Here’s where to learn more about “Sea Horse:”

— MM

PTFF has not one, but two special guests for 2015

Like it’s not enough to have Beau Bridges come to your film festival …

The Port Townsend Film Festival announced last week that veteran actor Chris Cooper also will be a special guest of this year’s celluloid celebration, which takes over downtown Port Townsend on Sept. 25-27.

According to a release from festival director Janette Force, is the first time PTFF, now in its 16th year, has had two star headliners for their three-day event. More than 80 films will be screened at a half-dozen venues sprinkled around Port Townsend’s walkable National Historic District.

Bridges will host a Sept. 25 screening of “The Fabulous Baker Boys” at the Uptown Theatre. Shot in Seattle, Bridges co-starred in the film with his brother Jeff Bridges and Michelle Pfeiffer. A Q&A with Bridges follows the film.

Cooper will be on hand Sept. 26 for a screening of his film “Adaptation.” Based on Susan Orleans “The Orchid Thief,” the film stars Meryl Streep and Nicholas Cage. A Q&A with Cooper follows the screening.

Bridges is one of the most versatile character actors in television and film, often playing radically different characters back to back. He currently is in his third season with Showtime’s “Masters of Sex,” a fictional account of sex therapists, Masters & Johnson.

CooperCooper (pictured at left) won both an Academy Award and Golden Globe for Best Supporting Actor for his role in “Adaptation.” He also starred in John Sayle’s film, “Lone Star,” and was a supporting actor in “American Beauty,” “October Sky,” “The Bourne Identity” and “Sea Biscuit.” Oh, and did we mention that he was July Johnson in “Lonesome Dove?”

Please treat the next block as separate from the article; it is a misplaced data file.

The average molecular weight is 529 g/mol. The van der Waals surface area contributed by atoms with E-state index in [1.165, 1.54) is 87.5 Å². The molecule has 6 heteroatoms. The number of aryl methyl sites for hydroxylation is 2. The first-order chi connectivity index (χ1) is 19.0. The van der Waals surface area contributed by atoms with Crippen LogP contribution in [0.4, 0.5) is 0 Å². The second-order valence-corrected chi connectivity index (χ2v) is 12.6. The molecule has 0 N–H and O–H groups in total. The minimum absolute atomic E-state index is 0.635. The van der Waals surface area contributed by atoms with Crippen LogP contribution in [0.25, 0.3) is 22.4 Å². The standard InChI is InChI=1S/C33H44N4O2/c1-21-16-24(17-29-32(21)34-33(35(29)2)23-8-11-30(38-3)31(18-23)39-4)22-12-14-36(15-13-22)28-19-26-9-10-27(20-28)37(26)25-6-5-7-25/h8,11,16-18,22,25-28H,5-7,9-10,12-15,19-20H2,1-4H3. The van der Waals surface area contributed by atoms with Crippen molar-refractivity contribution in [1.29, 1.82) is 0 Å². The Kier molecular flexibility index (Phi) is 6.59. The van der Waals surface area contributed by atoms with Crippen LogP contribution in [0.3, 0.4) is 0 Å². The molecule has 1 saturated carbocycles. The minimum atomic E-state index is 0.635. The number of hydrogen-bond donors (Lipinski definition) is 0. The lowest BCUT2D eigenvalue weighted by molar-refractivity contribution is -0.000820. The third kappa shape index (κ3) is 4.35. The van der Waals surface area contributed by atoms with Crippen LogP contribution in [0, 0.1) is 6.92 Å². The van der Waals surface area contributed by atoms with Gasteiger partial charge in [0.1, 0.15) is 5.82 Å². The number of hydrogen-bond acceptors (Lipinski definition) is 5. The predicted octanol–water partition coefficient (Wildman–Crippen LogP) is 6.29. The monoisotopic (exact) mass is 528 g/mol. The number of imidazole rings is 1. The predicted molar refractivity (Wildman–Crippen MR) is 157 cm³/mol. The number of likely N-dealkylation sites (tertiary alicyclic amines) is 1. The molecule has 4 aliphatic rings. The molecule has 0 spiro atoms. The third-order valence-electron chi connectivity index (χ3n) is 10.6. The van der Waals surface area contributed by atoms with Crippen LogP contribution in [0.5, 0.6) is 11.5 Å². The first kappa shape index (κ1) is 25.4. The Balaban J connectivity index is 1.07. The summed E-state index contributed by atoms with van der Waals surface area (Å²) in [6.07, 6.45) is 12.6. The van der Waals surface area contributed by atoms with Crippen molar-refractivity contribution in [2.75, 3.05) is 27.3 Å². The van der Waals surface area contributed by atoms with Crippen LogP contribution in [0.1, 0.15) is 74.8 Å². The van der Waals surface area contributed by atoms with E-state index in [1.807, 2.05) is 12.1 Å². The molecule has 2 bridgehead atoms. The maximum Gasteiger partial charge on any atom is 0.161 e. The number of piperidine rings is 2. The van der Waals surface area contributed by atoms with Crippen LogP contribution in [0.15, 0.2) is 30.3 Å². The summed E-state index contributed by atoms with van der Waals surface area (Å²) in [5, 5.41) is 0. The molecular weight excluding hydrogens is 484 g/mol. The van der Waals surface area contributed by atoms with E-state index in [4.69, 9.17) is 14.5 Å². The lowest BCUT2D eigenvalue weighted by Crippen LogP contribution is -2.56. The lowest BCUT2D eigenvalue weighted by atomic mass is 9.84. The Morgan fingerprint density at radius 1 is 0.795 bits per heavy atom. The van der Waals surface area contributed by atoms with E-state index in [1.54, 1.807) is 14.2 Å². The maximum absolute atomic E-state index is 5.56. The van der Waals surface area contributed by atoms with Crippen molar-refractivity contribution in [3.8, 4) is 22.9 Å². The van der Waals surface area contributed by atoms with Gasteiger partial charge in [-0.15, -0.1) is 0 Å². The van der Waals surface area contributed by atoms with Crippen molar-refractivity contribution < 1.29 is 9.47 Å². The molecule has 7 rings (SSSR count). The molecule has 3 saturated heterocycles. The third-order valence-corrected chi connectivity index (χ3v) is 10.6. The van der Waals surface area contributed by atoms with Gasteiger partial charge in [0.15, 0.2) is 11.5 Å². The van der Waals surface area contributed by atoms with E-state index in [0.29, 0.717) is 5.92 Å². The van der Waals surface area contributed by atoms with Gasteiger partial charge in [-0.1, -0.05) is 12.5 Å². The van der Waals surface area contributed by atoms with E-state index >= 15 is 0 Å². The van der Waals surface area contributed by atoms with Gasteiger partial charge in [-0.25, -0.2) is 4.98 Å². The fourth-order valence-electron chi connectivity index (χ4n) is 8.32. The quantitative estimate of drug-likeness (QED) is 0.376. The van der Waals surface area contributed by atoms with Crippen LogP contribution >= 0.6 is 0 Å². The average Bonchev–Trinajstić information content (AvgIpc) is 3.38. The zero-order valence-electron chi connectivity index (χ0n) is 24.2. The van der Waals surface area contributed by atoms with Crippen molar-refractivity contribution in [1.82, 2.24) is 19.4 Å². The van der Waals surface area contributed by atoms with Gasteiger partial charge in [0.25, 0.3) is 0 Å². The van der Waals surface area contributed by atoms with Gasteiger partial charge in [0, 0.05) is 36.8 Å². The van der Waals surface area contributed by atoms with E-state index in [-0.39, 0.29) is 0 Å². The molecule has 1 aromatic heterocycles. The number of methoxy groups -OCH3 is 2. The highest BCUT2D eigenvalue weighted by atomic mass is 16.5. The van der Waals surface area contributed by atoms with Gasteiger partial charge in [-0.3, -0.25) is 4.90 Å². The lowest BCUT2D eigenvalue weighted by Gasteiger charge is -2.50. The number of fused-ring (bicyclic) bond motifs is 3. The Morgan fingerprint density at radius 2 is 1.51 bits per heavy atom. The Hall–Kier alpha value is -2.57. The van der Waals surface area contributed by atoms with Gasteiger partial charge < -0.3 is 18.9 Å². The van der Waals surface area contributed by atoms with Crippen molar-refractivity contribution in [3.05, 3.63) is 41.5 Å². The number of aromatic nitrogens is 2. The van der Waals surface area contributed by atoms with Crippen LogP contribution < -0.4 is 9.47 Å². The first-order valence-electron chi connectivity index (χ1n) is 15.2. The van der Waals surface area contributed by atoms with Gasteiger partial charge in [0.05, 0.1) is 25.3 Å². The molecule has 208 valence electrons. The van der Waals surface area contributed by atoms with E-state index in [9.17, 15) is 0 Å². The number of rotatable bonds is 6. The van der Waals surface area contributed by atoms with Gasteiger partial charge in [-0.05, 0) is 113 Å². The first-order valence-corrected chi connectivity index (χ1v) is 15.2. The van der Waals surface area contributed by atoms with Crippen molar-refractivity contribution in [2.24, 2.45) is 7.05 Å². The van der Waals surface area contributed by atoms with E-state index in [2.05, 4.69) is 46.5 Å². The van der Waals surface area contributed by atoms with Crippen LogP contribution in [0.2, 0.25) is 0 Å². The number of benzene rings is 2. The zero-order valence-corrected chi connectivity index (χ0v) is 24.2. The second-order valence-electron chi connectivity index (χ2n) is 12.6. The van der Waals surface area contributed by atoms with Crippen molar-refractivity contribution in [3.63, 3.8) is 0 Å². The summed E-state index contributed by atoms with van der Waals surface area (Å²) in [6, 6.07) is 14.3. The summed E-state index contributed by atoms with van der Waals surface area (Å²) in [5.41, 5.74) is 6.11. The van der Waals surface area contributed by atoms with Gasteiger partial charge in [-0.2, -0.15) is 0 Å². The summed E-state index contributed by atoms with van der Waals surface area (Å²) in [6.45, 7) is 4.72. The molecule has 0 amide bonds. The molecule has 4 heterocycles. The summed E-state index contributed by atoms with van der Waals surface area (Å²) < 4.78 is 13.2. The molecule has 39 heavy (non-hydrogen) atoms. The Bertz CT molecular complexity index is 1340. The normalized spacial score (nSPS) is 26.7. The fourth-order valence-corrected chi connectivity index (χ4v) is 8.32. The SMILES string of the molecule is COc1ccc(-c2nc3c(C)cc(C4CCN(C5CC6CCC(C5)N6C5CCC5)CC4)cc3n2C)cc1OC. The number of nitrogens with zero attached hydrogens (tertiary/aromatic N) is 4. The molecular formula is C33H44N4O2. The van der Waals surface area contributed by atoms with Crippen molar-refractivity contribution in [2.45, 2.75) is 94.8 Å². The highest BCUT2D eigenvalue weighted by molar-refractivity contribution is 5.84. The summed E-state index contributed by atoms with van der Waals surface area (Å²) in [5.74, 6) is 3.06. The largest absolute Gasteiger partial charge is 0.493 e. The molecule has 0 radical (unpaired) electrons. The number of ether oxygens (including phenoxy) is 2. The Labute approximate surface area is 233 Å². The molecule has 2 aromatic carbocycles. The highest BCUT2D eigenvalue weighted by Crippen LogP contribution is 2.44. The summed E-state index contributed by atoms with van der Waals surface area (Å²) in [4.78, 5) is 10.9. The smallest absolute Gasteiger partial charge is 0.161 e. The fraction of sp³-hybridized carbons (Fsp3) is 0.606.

Bridges and Cooper will discuss their long acting careers in “The Conversation,” an hour-long afternoon event on Sept. 26 in the 250-seat American Legion Theatre. With a grant from First Federal and Centrum, the Festival purchased soundproofing last year and a gigantic screen to convert the Legion’s auditorium into a theatre, transforming it into the Festival’s largest theatre.

Cooper’s wife, Marianne Leone Cooper, an author and actress will also appearnSept. 27 as the Festival’s “Formative Film” guest author.

An actress in HBO’s series “The Sopranos,” Marianne most recently finished a David O. Russell film with Robert DeNiro and Jennifer Lawrence. Marianne has chosen to screen “My Left Foot,” about a brilliant man (starring Academy Award winner  Daniel Day Lewis) who is challenged by cerebral palsy. (Marianne and Chris are the parents of Jesse Cooper, a bright young poet who was also severely affected by cerebral palsy. Marianne’s acclaimed, transformative memoir, “Jesse: A Mother’s Story” speaks to all parents who try to do the best for their children. Following the film is a book signing, hosted by The Writers’ Workshoppe.)

To purchase passes online,  call PTFF at 360-379-1333 with your credit card number (all cards accepted) The festival accepts checks delivered in person or by mail to their office at 211 Taylor Street, Ste. 401-A, Port Townsend, WA 98368.

The Festival’s program of curated, independent, narrative and documentary films will posted on PTTFF’s website in early August.

Information: 360-379-1333,


When you’re ready … and they’re not

Sometimes, you just have to wing it …

That’s the position all of us here at Kitsap A&E found ourselves in earlier this week when we scheduled cover art for the release of the summer blockbuster movie “Jurassic World,” that would feed readers in to either a review or feature — or both — inside.

We knew it would be tight. The first press run for A&E is Tuesday, and our sources for the materials we needed were vague on whether we’d get anything in time.

We didn’t.

An hour before our off-the-floor deadline, we had no review. No preview. No puff piece, no making-of sidebar, or Chris Pratt feature, or Bryce Dallas Howard retrospective. No Interview with the Dinosaur.

We had a quick staff meeting, and the assignment finally fell to me: Phony something up.

I was, after all, the logical person for the job, for three reasons: 1. I have decades of experience knowing very little about subjects that I go ahead and write about anyway; 2. Having been a sportswriter in a past life, the instruction “20 inches in 20 minutes” leaves me completely nonplussed; and 3. … who am I kiddin’? I’m the only one here.

This link:

will take you to what resulted, and what readers who get that first press run of A&E got this week. I offer it here as a curiosity, as an example of what we in the “go-with-what-you’ve got” line of work do on those occasions when we’ve got nuthin’.

In retrospect, maybe “Interview with the Dinosaur” might not have been such a bad idea …

— MM